Taupo Volcano gets to represent New Zealand in Volcano Cup 2018

Published: Sat Feb 17 2018 8:30 AM

Taupo was voted in to represent New Zealand in the preliminary VolcanoCup round and is today facing the world in ‘Round 1’ of the group eliminations.

If you have been following the volcanogeekery on Twitter this last two weeks, you’ll know that Taupo volcano (a caldera) was voted in to represent New Zealand in the #VolcanoCup! While Taupo volcano is certainly more than capable of footing it on the world stage - the producer of some of the largest eruptions on Earth - she needs your help today to get through to the next round as she is up against some foreign volcanic heavyweights.

To vote, find @janinekrippner, a Kiwi volcanologist in the States who is running the #VolcanoCup on Twitter, and there you will find a poll where you can cast your vote for Taupo. You can also follow the #VolcanoCup hashtag for nifty volcano facts and lots of international volcano nerdism and images.

#VolcanoCup draw, we are now onto Round 1

#VolcanoCup draw, we are now onto Round 1

Map showing winning volcanoes in the #VolcanoCup from the country choices, Taupo is ours

Map showing winning volcanoes in the #VolcanoCup from the country choices, Taupo is ours

Today is the second day of Round 1 of the Volcano Cup 2018 and Taupo Caldera is up against Masaya a caldera located in Masaya, Nicaragua, 20 km south of the capital Managua, Arenal in north-western Costa Rica and Erta Ale in the Afar Region of northeastern Ethiopia.

A bit about our VolcanoCup contestant, Taupo Volcano (Caldera)

While the other contenders to be New Zealand’s VolcanoCup representative – Ruapehu, Tongariro and the Auckland Volcanic Field – are more recently active, some would say more pretty, and have some interesting features like lahars and crater lakes, Taupo won out because she is big and bad.

You could be forgiven for thinking that Taupo is just a pretty lake to the north of some actual volcanoes, but don’t let appearances deceive. Taupo volcano started life around 200,000 years ago and has had two significant ‘caldera forming eruptions’, both holding their own in global volcanology.

The Oruanui eruption - which produced one of, if not the largest eruption in the world in the last 26,000 years – covered the central North Island in about 500-700 cubic kilometres of superhot gassy magma, laid down as an unwelded ignimbrite. The hole under the ground that was left after all this magma spewed out collapsed, forming a caldera, which got filled up with water – and the first Lake Taupo was formed.

The most recent eruption was the Taupo Pumice eruption about 1800 years ago, when about 45 cubic kilometres were deposited in the central North Island as valley fill ignimbrite and air fall pumice . Another caldera was formed and the modern Lake Taupo fills part of it. The effects of this eruption were recorded in China and Italy as unusual sunsets.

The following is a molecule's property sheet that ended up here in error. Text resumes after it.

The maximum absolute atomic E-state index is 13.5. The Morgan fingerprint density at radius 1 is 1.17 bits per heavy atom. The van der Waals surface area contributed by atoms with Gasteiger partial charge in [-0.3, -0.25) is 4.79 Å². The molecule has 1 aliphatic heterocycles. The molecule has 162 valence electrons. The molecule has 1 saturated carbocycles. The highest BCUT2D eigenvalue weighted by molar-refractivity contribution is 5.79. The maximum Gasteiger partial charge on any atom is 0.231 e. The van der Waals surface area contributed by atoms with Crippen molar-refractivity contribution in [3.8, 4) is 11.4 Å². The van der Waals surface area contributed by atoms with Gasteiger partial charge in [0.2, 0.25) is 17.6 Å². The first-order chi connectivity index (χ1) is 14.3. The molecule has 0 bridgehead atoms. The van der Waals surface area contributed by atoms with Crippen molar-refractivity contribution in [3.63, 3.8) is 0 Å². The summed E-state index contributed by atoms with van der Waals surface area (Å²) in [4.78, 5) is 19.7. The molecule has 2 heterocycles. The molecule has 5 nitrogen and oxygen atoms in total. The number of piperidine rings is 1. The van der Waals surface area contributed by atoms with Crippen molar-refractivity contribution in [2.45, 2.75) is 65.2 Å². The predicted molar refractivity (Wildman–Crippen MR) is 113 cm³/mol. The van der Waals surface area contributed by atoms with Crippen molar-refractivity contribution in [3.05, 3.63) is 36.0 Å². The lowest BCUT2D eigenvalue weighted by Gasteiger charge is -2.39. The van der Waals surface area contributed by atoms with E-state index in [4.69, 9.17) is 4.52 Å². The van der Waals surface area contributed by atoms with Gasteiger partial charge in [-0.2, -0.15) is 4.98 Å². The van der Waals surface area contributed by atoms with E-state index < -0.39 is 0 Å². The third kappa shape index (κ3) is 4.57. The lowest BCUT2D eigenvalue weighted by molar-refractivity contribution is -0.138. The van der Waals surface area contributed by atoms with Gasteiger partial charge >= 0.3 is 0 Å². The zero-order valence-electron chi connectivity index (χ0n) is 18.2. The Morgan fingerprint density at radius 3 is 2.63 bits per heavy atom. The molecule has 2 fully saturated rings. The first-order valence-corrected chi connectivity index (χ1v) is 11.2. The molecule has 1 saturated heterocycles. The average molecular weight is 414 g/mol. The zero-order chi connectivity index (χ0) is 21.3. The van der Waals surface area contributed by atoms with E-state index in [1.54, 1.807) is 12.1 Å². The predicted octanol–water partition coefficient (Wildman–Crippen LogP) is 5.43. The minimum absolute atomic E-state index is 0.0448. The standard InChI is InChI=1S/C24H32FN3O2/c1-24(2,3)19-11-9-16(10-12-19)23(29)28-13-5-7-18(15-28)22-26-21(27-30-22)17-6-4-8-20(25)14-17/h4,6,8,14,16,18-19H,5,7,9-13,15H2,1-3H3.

Although it hasn’t had a large eruption for 1800 years, we know that Taupo is still active because it shows signs of what we call ‘volcanic unrest’: small earthquakes, movement of the ground up and down, and changes in the geothermal fields in the area. There have been 17 episodes of volcanic unrest at Taupo in the last 140 years – you can learn more about them in GNS Science’s cool Taupo volcanic unrest video. Needless to say, GeoNet scientists monitor Taupo volcano very closely!

Aerial views of Taupo Volcano. Photo: D Townsend/GNS Science.

Aerial views of Taupo Volcano. Photo: D Townsend/GNS Science.

So, is Taupo a supervolcano? Using the term ‘supervolcano’ makes many volcanologists sad. It’s not a technical term that you learn at volcanology school, but was in fact invented by some people making a documentary about a potentially big, bad volcano somewhere. But now it gets used a lot, particularly in the media, to describe volcanoes that can produce really big eruptions that can cover hundreds of square kilometres in lava, ash and super-hot gas. So nah, it’s not a technical term, but yeah, in the way it gets used now you could call Taupo a supervolcano.

So it’s time to sharpen up your Twitter skills, find @janinekrippner and follow the hashtag #VolcanoCup and do New Zealand proud. In the elimination round #VolcanoCup was trending number 7 on Twitter. Let’s see if we can better that. Because the #VolcanoCup is run out of USA the voting is done in American Eastern Standard Time, so today’s round will run from 2 am Saturday 17 February to 2am Sunday 18 February.

If you’re interested in more about the completion…

Never heard of the volcanoes that Taupo is up against today? Masaya is a big volcano in Nicaragua which has had huge eruptions in the past and now spends its time constantly belching sulphur dioxide gas and occasionally exploding a big bits of rock into the air. Arenal is a beautiful cone volcano which was dormant for hundreds of years and covered in bush (hmmm, sounds a little like Taranaki), but then burst into life with a surprise violent eruption in 1968 that destroyed three nearby villages. And Erta Ale is Ethiopia’s most active volcano and has the world’s longest-lived lava lake – bubbling away for over 100 years and one of only six in the world. One of its craters is locally known as “the gateway to hell”.